Being back in my childhood room leaves plenty of space for introspection. This has been a particularly challenging year with twists and plot turns that I just didn't see coming. So one can imagine how that might lend itself towards engaging in self-reflection and looking back at my life. And, being in the home I grew up in, of course, comes with all kinds of physical props that can stir so many different memories.
But the other day I was fascinated with a particular piece of "art" that I had created when I was in Grade 12.
It was a piece of art I called Second Excalibur.
|2nd Excalibur - check out the "signature" of "ML" I used|
I chose that name because I was imagining a post-apocalyptic world in which all of our modern technology and weapons are gone and humankind is left with the types of tools and weapons from our past. In the midst of the turmoil and chaos, a new leader who will bring peace and order to the madness will arise, identified (in an Excalibur/Sword in the Stone style manner) by the person who is able to pull this sword from the "stone."
The stone, in this case, is a combination of rubble and a brick wall, representing a world that is partially destroyed, likely by war.
And when I thought back to how I ended up deciding to create this piece of art, I was reminded of the age-old adage of playing with the cards that you are dealt or taking the lemons that life hands you and making lemonade.
Basically, taking an unexpected situation and, not only making the best of it, but making something good of it.
The particular art project, you see, was the result of a mistake, a screw-up I made. We had been mixing the powder and water that would turn into the "clay" for creating a sculpture. I ended up leaving the stir stick in the mixture, left it out and forgot about it. By the time I discovered my error, it was too late and a terrible mess. I had a cup with a rock hard blob with a wooden stick sticking out of it.
My art project was ruined.
Or perhaps not.
As I sat looking at the mess I had made, I thought about what I might still be able to make with it. So I peeled the cup away from the globby rock-solid mess. As I did so, I was fascinated how one side of it was so perfectly smooth while the other was "wild" and jagged and more natural.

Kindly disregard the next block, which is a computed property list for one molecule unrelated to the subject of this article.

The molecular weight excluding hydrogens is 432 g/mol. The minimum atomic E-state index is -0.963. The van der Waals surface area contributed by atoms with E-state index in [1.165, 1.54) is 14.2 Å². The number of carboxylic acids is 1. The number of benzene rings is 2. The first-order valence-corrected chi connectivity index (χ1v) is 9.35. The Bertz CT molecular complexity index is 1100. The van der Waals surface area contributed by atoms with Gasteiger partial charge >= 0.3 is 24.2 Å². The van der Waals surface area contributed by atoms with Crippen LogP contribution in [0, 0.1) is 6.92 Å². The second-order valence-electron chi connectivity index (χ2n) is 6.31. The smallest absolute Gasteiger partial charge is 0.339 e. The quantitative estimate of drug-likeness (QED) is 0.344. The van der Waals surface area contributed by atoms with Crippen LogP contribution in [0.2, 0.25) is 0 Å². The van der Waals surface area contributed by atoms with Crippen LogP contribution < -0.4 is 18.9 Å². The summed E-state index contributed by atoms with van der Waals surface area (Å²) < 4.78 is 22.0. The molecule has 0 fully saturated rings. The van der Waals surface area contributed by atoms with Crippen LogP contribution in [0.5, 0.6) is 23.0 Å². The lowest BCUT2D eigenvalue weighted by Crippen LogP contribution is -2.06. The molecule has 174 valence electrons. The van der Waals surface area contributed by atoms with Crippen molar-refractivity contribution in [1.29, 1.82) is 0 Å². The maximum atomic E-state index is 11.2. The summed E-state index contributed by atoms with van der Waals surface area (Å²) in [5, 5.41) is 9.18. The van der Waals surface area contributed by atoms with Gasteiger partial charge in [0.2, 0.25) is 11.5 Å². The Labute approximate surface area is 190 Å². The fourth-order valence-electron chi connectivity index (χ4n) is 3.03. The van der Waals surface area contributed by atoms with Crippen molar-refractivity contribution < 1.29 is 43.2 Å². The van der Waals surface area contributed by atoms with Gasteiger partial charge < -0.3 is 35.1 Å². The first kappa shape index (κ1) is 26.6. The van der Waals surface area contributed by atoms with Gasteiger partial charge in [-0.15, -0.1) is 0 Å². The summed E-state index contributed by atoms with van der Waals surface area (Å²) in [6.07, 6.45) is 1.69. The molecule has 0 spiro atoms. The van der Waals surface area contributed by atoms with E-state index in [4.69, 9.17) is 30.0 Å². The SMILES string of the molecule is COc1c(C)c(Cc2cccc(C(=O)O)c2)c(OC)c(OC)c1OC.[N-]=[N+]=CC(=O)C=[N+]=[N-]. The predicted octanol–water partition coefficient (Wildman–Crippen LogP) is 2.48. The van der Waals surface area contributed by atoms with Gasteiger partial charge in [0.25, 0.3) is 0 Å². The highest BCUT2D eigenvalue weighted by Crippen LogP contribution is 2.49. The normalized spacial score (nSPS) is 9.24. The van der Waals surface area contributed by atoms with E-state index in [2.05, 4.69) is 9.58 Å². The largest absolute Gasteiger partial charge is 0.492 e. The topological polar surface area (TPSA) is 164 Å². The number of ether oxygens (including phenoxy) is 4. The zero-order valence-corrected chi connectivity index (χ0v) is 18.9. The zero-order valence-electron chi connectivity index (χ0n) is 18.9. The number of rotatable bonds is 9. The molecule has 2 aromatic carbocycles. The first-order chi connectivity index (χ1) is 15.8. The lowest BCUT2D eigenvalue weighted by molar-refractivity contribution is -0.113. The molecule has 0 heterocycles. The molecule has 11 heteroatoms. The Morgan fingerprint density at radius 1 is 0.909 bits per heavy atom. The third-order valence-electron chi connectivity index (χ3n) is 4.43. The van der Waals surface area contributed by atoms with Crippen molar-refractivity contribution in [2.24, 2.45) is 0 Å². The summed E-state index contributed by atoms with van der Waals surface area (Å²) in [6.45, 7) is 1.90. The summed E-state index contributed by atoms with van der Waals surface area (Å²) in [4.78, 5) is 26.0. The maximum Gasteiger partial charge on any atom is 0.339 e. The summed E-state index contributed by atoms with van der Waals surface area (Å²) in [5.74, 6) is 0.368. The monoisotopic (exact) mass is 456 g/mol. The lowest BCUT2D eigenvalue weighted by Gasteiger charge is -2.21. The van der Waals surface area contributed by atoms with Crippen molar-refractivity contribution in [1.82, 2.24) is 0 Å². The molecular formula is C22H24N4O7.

So I started to etch a pattern in the smooth side to make it look like a brick wall. I wondered if I could play on the thought of a half crumbled wall. But then I considered the sorry wooden stir stick that I just couldn't pull out. Not being able to pull it out made me think of the sword in the stone. Then I got the idea to carve the wood into a sword and make it part of the sculpture.
And from that, Second Excalibur was born. A piece of art with a bit of a societal back-story to it.
It's not a great piece of art, but I think it's a creative one, and evidence that, even when things go wrong, there might be a way make it work, to just go with it and see where that takes you. You might be pleasantly surprised.
Sometimes, when writing you might "write yourself into a corner" and either feel stuck or perhaps end up writing a scene or circumstance (in order to get you out of that corner) that takes you in a completely different direction you might never have thought of in all your planning. And what you end up creating might even be better than if you hadn't made the original errors in the first place.
Life can be like that too.
An unexpected twist or plot-turn might, at first, seem to be a negative thing. But are there things that can be gained as you head down that new path? Do those twists take you somewhere new where you can discover things you might not have been able to see before?
You, of course, need to have your eyes open and look for those opportunities; inspiration can come from what might otherwise be considered a bad turn.
Having supposedly failed 1000 times at creating the light bulb, Thomas Edison was quoted as saying "I didn’t fail 1,000 times. The light bulb was an invention with 1,000 steps." And Fred Astaire, whose career spanned 76 years allegedly kept the following memo, from his very first screen test: "Can't act. Slightly bald. Also dances."
Edison and Astaire seemed to have both done pretty good for themselves.
It's partially perspective; partially persistence; partially patience.
Lemonade from lemons. Playing the cards you're dealt.
When life deals you lemons, make playful art. That's my advice. If you're willing to take advice from a man who has been mixing and messing up metaphors on his blog since 2005, that is.